The Battle Over Bike Lanes Needs a Mindset Shift

Mom-and-pop shops are usually pretty quick at spotting situations that benefit their bottom line (which often has narrow, fragile profit margins). So why the blind spot here? Maybe it’s because horror stories get attention — and some Traders are scolded when bike lanes come into play.

I spoke to Cindy Hughes, a co-owner of Fast Phil’s hair salon in Cambridge, Massachusetts. She said business plummeted at least 40 percent when the city removed nearby parking lots to create a bike lane. The majority of her customers drive (she’s kept track), many are from nearby towns. Very few have switched to bicycling, and even those almost certainly won’t ride during Boston’s snowy winters. While Hughes supports bike lanes – “cyclists deserve to be safe” – she sees losing parking spaces as an existential risk. “Look, 90 percent of my customers drive,” she told me. “For our business, the bike lanes are much worse than Covid.”

For other the Pushback is cultural, says Henry Grabar, a writer for Slate whose book on parking, Paved Paradise, will be published in May next year. Grabar emphasizes that small business owners are often drivers who commute by car from other parts of the city. They are also often longtime locals. “They’re usually people who have deep roots in the city and have been hanging out here before the neighborhood became what it is today,” he adds. Driving around the city in a car is so normal for them that cycling seems strange and unusual – despite the Covid surge when bike sales skyrocketed by 75 per cent.

And there is a negativity bias. “People who are having trouble finding a parking space always talk about it,” Grabar notes. “But people who just walk in — or bike in — aren’t going to talk about it.” So shopkeepers will understandably feel that parking is a runaway problem, while the increase in pedestrians or cyclists may go unnoticed.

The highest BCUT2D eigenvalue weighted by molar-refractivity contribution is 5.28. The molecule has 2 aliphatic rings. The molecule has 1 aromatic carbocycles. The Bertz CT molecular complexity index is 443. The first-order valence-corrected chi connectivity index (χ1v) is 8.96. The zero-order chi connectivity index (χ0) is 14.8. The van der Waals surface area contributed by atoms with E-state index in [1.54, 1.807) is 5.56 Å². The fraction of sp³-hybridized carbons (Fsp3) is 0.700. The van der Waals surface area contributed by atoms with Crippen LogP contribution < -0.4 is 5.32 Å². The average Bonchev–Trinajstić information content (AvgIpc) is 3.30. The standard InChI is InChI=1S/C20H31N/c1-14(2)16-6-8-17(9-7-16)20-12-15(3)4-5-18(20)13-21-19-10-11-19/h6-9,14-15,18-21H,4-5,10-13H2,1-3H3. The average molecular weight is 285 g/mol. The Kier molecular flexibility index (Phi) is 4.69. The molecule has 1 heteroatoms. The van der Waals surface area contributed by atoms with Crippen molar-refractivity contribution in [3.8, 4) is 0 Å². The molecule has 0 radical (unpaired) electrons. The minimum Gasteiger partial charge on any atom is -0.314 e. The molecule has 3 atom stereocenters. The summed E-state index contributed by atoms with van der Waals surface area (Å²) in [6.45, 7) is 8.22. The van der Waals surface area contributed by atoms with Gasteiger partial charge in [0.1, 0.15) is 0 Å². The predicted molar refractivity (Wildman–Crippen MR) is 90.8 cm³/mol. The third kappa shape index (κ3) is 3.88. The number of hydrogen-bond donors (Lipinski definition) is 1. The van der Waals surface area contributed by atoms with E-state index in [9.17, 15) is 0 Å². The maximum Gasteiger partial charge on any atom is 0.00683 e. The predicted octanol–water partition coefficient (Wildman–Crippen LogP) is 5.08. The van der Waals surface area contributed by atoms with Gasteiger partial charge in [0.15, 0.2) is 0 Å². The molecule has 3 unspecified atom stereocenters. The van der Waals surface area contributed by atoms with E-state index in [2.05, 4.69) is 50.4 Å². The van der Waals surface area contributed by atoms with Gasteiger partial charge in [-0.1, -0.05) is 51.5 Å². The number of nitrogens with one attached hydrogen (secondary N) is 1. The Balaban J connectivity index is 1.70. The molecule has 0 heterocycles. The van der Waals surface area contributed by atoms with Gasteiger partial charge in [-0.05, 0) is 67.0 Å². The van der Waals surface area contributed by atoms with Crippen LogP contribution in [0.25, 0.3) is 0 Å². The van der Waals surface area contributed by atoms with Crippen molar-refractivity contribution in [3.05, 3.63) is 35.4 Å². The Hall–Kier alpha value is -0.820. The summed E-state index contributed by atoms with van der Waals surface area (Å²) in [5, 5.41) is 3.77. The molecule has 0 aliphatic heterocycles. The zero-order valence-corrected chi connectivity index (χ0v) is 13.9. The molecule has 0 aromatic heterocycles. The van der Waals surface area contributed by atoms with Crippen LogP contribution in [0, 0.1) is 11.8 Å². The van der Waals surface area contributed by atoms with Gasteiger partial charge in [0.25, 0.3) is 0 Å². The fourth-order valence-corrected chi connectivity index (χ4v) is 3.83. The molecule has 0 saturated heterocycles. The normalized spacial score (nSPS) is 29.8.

Psychology is trump! Who knew right? The snarling divide between shopkeepers and bike lane advocates appears to have been resolved with our larger culture wars over climate change. If we’ve learned anything about culture wars, it’s that data doesn’t do much to change opinions.

When Janette Sadik-Khan was New York City Department of Transportation chief in the early 2000s, she oversaw the installation of bike lanes — and received a backlash from residents and business owners, who angrily claimed there weren’t enough cyclists to support the installation of lanes to justify . Now, she wryly notes, the lanes are so busy that opponents claim the problem is the opposite: there are too many cyclists getting in the way of cars. As she puts it, “The status quo is a drug from hell.”

Maybe bike lanes will always be packed until finally enough of the publicity about climate change is in a real lather — and it seems ruthless Not got her.

After all, crises have the ability to open people’s eyes to opportunities. During Covid, restaurants and cafes lost so much business that cities across the country allowed them to build curbside seating areas where people could safely sit outside. It reduced parking significantly – but because, well, crisis, shopkeepers saw no way around it. Diners loved the outdoor seating so much, cities are making it permanent: A study in New York City of several streets closed during Covid found shopkeepers are earning more than before and diners are loving the outdoor lifestyle. If data doesn’t change minds, customers might. The Battle Over Bike Lanes Needs a Mindset Shift

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